The radically different nature of the plays in this collection were made strikingly clear in production. Almost every technique for the staging of Bibical drama is represented here in what must be an anthology gathered from many sources in East Anglia.
In order to emphasize the eclectic nature of the manuscript anthology, I have deliberately violated the order of the ms. The text begins with the "pageants" in Biblical order as they were performed in 1988 with the Last Judgment coming directly after the Raising of Lazarus. The two part Passion Play follows and the text concludes with the Marian plays. The Mary Play, as noted above, follows Meredith's edition. Some of the material from the Mary Play also appears in the Nativity sequence in the pageants and is printed in both places. I have edited the Nativity plays in the pageant sequence omitting the lines that clearly belong exclusively to the Marian material. When there is some doubt about what should be included where, I have followed the principle that the pageant material can be identified by the predominant thirteen line verse form. Although he speaks the same lines in both The Mary Play and the Nativity sequence, the character of Joseph is quite different in the two contexts. The Mary Play is followed by the play on the Death and Assumption of the Virgin. The Proclamation is included as Appendix I and the curious forty line interlude between Passion Play I and Passion Play II is included as Appendix II.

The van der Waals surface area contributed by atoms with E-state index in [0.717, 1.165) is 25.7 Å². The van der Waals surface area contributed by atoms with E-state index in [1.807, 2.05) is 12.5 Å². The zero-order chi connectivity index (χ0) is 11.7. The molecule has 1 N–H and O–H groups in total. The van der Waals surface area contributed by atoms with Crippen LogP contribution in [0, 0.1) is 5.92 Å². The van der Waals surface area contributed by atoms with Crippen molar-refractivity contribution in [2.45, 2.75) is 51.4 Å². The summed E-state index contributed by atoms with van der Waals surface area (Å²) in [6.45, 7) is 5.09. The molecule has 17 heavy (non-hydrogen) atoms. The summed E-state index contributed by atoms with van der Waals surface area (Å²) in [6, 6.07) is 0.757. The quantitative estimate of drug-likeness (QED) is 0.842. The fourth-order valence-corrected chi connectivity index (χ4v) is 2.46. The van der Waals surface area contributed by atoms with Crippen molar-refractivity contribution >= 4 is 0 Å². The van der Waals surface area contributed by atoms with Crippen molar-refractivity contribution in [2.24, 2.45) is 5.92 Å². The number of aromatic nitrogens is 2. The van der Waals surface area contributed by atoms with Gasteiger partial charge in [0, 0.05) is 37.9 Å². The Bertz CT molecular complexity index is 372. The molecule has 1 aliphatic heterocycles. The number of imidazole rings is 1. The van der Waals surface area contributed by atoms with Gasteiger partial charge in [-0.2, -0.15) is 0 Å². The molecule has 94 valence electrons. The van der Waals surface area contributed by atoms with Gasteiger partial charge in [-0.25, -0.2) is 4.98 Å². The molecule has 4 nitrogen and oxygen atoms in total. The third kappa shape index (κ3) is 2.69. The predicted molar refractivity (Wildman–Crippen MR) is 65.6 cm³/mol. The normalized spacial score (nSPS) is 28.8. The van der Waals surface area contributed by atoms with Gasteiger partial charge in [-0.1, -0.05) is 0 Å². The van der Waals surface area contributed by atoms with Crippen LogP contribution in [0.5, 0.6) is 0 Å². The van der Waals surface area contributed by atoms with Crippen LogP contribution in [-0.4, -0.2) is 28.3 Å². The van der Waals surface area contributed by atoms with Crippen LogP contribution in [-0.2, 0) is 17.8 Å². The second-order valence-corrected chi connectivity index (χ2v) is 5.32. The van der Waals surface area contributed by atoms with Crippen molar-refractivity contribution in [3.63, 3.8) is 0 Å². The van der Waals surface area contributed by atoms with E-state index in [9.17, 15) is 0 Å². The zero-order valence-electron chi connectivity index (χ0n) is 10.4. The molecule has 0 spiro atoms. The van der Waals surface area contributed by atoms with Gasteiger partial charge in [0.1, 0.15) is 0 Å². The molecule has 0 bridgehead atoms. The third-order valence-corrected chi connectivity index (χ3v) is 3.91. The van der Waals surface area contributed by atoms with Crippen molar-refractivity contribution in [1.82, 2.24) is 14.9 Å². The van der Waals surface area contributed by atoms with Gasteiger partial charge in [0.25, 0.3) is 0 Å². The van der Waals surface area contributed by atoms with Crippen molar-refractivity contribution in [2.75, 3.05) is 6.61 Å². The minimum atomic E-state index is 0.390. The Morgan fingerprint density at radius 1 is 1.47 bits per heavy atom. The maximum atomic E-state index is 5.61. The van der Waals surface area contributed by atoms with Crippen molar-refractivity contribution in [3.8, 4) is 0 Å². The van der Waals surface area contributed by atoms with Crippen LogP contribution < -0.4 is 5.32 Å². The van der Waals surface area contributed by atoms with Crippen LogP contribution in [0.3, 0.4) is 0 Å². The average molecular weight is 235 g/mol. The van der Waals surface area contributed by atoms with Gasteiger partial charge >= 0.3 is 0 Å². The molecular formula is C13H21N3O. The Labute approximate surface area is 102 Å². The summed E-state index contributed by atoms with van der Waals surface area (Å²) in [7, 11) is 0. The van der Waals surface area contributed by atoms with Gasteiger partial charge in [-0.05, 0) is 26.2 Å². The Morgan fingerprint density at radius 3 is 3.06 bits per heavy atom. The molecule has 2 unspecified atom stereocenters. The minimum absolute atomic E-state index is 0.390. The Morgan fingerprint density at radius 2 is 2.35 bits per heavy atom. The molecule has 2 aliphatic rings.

© A.F. Johnston 1999
Kahrl, Stanley J. and Peter Meredith (eds). The N-Town Plays. Leeds Texts and Monographs, Medieval Drama Facsimiles IV, 1977.
Meredith, Peter (ed). The Mary Play (from N-Town). London, Longmans, 1987.
------ The Passion Play (from N-Town). London, Longmans, 1990.
Spector, Stephen (ed). The N-Town Play. 2 vols. EETS S.S. 11-12, 1991.